left his photo telephone apparatus in readiness to go on with his
trials as soon as he should have come back.

"Now for it, Ned!" exclaimed the young inventor, as he took off
his coat. "First I'll sensitize a selenium plate, and then I'll
wet it. Water is always a good conductor of electricity, and it's
a wonder that I forgot that when I was planning this photo
telephone. But seeing the sparkle of lights, and the reflection of
ourselves in the lake to-night, brought it back to me. Now then,
you haven't anything special to do; have you?"

"Not a thing, Tom."

"That's good. Then you get in this other telephone closet--the one
in the casting shop. I'll put a prepared plate in there, and one
in the booth where I'm to sit. Then I'll switch on the current,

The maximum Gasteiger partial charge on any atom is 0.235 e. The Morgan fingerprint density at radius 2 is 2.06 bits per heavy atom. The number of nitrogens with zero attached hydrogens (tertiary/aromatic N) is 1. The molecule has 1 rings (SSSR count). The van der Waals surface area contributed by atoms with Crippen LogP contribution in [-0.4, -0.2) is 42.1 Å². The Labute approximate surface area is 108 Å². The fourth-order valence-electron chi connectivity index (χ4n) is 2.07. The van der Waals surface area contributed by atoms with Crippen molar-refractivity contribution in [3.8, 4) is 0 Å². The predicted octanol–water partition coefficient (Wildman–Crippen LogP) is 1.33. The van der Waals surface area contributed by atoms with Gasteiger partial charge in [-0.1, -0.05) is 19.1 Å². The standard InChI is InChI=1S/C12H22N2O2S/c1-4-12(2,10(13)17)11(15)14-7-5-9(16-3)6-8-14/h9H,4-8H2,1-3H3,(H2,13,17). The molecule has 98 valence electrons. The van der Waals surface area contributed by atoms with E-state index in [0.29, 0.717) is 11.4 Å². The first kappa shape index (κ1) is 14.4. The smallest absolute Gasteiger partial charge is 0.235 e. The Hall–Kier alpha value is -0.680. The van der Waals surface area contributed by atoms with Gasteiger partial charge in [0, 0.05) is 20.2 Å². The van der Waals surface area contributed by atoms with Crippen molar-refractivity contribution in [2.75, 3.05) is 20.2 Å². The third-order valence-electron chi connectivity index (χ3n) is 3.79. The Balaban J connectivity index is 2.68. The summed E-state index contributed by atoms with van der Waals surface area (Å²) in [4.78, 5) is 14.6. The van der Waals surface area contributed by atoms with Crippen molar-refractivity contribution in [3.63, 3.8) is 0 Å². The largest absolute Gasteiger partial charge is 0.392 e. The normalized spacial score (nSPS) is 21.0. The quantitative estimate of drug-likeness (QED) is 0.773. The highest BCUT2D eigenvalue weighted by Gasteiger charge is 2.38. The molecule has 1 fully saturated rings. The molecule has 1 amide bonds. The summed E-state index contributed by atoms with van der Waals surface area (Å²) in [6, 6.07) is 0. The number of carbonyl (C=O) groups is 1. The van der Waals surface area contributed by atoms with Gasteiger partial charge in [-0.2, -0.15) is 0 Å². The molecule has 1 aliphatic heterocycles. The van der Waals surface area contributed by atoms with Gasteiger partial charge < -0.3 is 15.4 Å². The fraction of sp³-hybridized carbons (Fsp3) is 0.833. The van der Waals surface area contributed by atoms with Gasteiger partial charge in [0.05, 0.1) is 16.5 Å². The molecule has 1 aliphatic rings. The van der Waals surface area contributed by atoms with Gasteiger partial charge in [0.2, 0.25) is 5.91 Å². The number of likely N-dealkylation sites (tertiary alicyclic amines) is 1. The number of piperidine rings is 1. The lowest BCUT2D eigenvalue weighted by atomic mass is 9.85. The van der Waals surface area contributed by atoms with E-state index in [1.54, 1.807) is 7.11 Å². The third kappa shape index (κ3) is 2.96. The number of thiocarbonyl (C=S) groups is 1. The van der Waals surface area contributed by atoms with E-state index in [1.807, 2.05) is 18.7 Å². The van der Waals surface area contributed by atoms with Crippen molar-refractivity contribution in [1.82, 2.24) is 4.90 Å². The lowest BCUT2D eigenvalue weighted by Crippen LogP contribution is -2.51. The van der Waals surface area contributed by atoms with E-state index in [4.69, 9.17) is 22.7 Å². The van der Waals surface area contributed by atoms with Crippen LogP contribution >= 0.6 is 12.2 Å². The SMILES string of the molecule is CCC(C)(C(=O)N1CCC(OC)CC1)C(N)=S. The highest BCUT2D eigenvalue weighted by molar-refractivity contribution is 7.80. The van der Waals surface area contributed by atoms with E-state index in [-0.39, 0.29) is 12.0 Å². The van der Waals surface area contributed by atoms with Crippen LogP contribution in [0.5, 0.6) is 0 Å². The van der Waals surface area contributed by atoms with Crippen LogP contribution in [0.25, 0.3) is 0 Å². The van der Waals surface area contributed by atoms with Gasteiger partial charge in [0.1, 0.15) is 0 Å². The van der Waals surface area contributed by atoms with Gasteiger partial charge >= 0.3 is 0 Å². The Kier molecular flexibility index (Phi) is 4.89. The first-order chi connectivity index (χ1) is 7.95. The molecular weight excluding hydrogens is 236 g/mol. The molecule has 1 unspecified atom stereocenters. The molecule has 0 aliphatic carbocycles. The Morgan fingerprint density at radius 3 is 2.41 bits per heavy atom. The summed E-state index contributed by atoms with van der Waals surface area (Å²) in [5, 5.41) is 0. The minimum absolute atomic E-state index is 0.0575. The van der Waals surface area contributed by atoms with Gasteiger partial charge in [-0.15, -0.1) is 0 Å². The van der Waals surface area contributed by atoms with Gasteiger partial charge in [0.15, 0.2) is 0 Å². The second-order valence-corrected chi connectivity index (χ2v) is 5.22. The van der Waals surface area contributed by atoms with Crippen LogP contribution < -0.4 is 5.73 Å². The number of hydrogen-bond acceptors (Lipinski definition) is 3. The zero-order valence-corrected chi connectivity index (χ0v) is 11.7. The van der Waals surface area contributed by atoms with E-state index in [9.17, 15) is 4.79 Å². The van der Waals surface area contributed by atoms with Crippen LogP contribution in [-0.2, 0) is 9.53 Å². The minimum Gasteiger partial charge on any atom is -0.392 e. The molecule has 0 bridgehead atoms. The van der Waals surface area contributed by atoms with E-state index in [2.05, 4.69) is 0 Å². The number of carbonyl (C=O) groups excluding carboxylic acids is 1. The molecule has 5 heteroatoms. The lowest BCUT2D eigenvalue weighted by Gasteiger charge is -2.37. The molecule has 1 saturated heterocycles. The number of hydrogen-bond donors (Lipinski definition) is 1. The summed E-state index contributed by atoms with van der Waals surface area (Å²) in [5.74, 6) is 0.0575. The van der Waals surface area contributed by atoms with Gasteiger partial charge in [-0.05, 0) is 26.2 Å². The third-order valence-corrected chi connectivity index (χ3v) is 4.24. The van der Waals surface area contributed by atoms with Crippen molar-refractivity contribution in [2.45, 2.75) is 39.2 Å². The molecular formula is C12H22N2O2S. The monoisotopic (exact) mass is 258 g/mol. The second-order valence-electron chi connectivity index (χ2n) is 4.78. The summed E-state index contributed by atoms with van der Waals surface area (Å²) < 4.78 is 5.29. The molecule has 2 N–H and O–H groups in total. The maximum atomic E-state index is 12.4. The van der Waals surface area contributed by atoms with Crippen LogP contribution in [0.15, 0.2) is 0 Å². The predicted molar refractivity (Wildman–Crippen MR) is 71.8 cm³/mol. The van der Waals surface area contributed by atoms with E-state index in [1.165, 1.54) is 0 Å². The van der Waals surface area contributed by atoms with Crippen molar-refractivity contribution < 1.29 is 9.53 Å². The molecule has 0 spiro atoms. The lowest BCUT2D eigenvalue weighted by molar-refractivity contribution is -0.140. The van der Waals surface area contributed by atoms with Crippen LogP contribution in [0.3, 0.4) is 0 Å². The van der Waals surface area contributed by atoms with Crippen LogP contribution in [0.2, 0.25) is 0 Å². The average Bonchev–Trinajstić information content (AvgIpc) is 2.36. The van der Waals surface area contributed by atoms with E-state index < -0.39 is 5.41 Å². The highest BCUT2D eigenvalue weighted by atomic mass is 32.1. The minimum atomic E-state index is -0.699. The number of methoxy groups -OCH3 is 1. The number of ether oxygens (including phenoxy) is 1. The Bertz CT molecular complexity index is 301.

and we'll see if I can make you out, and you notice whether my
image appears on your plate."

It took some little time to make ready for this new test. Tom was
filled with enthusiasm, and he was sure it was going to be
successful this time. Ned watched him prepare the selenium plates
--plates that were so sensitive to illumination that, in the dark,
the metal would hardly transmit a current of electricity, but in
the light would do so readily, its conductivity depending on the
amount of light it received.

"There, I guess we're all ready, Ned," announced Tom, at last.
"Now you go to your little coop, and I'll shut myself up in mine.
We can talk over the telephone."

Seated in the little booth in one of the smaller of Tom's shops,
Ned proceeded with his part in the new experiment. A small shelf
had been fitted up in the booth, or closet, and on this was the
apparatus, consisting of a portable telephone set, and a small
box, in which was set a selenium plate. This plate had been wet by